bodlon: (cumberbatch - with book)
[personal profile] bodlon

fireworks-8One thing I have failed to find on the Internet: a gif of the Fitbit Flex's goal success light show, which I have come to think of as "the tiny fireworks show that happens on my wrist."

I wasn't really going to blog about this until I realized I was mentioning it to friends in the context of being a small but real piece of positive reinforcement for accomplishing something. It's a simple-ish something -- taking a certain number of steps each day -- and the external validation I'm getting is from a tiny bit of electronics in a silicone band (I've named her Juliet to go with Crowley, my iPod), but it's a real enough thing that I experience all the good brain chemicals I get for being noticed for Doing a Good Thing.

That the thing doing the noticing is Juliet and the systems she connects to is immaterial. Who's got his Urban Boots and Marathon Badges? This guy.

I talk a good game about introversion, but external validation is still an incredibly powerful thing. I'm skittish about it in all kinds of ways, and I'm often reluctant to accept it properly -- thanks, life experiences! -- but I crave it. Most creative people do, I think. Not necessarily in the same ways, or to the same extent, but it's a real enough need.

Part of what I want right now in terms of rebuilding resilience is to feel less habituated to failure. I need successes. Some of those will need to be things I can feel good about on their own merits, but I also really love it when other people like those things. I want to do a thing I'm proud of then get the proverbial cookie from someone who is both relevant and trusted in that arena.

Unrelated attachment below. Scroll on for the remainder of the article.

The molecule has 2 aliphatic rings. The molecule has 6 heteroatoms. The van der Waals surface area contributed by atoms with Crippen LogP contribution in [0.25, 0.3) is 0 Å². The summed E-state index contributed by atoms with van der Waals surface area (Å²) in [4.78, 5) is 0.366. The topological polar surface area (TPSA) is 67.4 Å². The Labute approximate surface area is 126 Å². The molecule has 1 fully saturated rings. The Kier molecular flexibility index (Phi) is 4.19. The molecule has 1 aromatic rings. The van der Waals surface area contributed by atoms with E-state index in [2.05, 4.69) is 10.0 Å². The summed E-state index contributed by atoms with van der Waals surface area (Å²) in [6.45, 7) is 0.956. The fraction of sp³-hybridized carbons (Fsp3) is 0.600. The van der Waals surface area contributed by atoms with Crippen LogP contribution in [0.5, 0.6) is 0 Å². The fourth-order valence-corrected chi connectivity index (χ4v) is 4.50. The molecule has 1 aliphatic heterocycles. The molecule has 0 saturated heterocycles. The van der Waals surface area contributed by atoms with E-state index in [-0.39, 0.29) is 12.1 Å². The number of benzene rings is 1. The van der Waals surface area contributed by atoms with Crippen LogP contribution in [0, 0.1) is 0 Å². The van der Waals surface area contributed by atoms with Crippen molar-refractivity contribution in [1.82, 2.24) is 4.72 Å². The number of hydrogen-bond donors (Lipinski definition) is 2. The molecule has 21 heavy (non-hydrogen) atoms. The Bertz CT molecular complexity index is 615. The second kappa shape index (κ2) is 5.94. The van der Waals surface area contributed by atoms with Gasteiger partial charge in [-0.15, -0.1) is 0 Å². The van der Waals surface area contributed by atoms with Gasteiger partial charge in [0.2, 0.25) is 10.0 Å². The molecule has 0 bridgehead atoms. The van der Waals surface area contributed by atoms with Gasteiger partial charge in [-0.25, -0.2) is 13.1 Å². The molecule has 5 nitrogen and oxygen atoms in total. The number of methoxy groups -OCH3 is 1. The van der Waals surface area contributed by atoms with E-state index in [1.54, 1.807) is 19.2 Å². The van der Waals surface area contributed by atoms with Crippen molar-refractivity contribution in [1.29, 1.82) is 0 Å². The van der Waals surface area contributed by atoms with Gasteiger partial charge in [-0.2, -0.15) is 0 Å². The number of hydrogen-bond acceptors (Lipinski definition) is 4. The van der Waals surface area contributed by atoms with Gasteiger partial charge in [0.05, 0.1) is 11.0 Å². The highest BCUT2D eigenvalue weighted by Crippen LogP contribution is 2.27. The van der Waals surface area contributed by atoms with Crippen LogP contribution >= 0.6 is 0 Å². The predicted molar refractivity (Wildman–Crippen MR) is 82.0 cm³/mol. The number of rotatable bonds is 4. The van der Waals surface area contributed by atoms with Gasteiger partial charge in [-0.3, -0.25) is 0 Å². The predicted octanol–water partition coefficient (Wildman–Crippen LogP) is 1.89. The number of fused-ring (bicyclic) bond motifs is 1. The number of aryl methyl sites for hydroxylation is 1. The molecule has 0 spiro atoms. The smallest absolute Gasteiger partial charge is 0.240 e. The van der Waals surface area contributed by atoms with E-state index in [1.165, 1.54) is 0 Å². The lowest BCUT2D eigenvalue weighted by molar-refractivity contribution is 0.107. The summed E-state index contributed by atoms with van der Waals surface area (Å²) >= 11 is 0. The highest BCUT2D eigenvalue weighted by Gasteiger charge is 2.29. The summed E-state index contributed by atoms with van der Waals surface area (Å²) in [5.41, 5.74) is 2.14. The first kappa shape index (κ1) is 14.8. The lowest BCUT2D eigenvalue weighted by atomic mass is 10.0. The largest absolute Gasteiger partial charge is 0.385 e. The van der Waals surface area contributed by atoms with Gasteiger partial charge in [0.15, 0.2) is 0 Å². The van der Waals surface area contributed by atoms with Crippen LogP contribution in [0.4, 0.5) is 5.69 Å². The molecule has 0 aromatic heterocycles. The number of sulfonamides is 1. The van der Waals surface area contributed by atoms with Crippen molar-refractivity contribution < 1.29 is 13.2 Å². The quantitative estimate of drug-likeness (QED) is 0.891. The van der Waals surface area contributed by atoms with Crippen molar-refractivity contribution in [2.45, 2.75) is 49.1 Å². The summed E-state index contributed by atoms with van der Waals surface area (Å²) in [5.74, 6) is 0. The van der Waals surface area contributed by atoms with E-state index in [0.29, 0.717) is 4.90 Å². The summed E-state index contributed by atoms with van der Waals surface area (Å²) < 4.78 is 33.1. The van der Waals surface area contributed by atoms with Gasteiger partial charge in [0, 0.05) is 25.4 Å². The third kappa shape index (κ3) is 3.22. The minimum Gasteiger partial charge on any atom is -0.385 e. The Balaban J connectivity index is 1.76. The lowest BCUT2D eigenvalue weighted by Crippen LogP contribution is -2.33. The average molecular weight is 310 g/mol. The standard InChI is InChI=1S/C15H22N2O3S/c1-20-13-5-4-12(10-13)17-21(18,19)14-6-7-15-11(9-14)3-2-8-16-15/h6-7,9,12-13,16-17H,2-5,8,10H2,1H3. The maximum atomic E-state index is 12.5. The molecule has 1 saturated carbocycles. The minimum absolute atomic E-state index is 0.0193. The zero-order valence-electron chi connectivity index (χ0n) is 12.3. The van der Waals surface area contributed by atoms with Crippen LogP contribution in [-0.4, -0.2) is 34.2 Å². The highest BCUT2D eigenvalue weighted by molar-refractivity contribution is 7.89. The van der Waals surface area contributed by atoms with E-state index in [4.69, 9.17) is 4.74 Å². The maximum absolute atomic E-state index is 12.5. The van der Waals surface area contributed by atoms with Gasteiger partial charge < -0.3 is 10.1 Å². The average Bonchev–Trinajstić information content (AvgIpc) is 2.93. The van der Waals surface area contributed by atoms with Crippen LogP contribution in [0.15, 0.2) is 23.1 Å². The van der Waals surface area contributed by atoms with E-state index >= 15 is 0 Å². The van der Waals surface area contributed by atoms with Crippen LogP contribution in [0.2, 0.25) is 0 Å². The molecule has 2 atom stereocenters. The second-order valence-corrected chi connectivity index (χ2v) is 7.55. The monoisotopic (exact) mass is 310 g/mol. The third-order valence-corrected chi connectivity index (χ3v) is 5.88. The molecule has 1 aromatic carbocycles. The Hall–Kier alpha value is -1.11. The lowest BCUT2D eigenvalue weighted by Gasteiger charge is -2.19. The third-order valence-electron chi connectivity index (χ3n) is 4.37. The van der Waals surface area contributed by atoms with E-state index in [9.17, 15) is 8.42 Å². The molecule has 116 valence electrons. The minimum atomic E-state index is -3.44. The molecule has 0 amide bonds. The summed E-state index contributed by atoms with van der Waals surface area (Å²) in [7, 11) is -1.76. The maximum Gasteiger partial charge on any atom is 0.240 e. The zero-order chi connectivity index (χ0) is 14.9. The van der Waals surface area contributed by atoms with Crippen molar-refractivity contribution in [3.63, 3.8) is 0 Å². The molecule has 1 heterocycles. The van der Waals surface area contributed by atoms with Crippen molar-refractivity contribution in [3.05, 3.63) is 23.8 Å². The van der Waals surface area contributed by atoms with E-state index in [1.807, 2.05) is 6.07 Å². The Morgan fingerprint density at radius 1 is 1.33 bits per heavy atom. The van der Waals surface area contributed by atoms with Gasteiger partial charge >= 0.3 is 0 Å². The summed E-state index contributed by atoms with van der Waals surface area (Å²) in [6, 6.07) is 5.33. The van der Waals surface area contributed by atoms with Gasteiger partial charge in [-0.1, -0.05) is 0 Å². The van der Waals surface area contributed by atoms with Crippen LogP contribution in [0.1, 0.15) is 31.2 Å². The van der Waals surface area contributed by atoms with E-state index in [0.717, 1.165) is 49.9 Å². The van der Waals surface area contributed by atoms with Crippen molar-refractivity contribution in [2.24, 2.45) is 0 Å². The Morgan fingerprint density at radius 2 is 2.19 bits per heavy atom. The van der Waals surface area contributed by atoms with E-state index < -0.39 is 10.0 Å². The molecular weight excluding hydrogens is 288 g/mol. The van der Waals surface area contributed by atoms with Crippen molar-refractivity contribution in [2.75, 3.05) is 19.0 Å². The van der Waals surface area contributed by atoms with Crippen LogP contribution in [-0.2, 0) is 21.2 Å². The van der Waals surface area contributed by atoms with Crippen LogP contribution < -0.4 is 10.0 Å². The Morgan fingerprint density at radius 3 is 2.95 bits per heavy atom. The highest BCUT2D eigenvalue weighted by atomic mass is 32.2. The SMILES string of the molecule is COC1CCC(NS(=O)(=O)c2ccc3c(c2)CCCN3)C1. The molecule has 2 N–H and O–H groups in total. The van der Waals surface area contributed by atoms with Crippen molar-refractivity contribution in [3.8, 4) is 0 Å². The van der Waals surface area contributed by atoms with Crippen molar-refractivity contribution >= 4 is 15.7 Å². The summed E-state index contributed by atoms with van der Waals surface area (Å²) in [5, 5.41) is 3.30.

Those three conditions are really important. Being praised for things I don't have an emotional attachment is not unpleasant, but it doesn't do the thing. Being praised by someone I don't connect to the accomplishment, likewise. As for the trust...well, that's more of a tangle, and I'm working on it, but suffice to say that attention from wrong people at the wrong time does my process more harm than good.

(So, you know, if you're reading this, now is not the time to just dogpile me with effusive praise out of nowhere. I don't need the "You're Great!" thing my generation grew up with. Don't give me stickers for cleaning the bathroom. Wait for me to show you things, or comment on things that are already on display. If I start talking at you about a project, congratulations: you're trusted on that project. Whee.)

Which is why Juliet is my favorite right now. Juilet exists to collect raw data, and to praise me when I do the thing, and there's literally nothing else to concern myself with in that relationship. I walk until the fireworks go off, and it is the safest, sweetest thing in the world.

This post has been mirrored from Christian A. Young's Dimlight Archive. To see it in its original format, visit

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bodlon: It's a coyote astronaut! (Default)

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